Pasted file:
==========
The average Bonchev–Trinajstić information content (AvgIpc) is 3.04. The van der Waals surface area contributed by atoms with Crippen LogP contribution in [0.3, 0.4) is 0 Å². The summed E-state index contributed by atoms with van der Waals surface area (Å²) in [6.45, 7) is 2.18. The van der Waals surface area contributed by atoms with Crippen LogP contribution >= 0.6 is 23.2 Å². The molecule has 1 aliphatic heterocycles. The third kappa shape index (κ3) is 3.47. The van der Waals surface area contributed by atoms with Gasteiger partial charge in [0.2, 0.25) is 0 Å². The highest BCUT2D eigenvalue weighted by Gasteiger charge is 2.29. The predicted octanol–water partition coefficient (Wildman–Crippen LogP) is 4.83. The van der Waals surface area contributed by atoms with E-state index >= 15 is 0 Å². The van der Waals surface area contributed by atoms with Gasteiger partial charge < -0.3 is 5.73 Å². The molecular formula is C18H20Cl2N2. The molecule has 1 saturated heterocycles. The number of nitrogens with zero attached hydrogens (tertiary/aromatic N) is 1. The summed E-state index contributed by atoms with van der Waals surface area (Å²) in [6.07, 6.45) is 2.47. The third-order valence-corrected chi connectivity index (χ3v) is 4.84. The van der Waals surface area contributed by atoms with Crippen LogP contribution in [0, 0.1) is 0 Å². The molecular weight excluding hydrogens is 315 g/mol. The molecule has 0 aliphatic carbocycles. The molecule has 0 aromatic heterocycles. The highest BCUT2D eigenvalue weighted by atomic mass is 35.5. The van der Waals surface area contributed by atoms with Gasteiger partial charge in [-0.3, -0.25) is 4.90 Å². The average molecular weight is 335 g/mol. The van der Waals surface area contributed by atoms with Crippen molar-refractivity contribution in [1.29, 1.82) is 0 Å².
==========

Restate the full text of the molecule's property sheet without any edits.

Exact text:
The average Bonchev–Trinajstić information content (AvgIpc) is 3.04. The van der Waals surface area contributed by atoms with Crippen LogP contribution in [0.3, 0.4) is 0 Å². The summed E-state index contributed by atoms with van der Waals surface area (Å²) in [6.45, 7) is 2.18. The van der Waals surface area contributed by atoms with Crippen LogP contribution >= 0.6 is 23.2 Å². The molecule has 1 aliphatic heterocycles. The third kappa shape index (κ3) is 3.47. The van der Waals surface area contributed by atoms with Gasteiger partial charge in [0.2, 0.25) is 0 Å². The highest BCUT2D eigenvalue weighted by Gasteiger charge is 2.29. The predicted octanol–water partition coefficient (Wildman–Crippen LogP) is 4.83. The van der Waals surface area contributed by atoms with E-state index >= 15 is 0 Å². The van der Waals surface area contributed by atoms with Gasteiger partial charge < -0.3 is 5.73 Å². The molecular formula is C18H20Cl2N2. The molecule has 1 saturated heterocycles. The number of nitrogens with zero attached hydrogens (tertiary/aromatic N) is 1. The summed E-state index contributed by atoms with van der Waals surface area (Å²) in [6.07, 6.45) is 2.47. The third-order valence-corrected chi connectivity index (χ3v) is 4.84. The van der Waals surface area contributed by atoms with Crippen LogP contribution in [0, 0.1) is 0 Å². The molecular weight excluding hydrogens is 315 g/mol. The molecule has 0 aliphatic carbocycles. The molecule has 0 aromatic heterocycles. The highest BCUT2D eigenvalue weighted by atomic mass is 35.5. The van der Waals surface area contributed by atoms with Gasteiger partial charge in [-0.3, -0.25) is 4.90 Å². The average molecular weight is 335 g/mol. The van der Waals surface area contributed by atoms with Crippen molar-refractivity contribution in [1.29, 1.82) is 0 Å².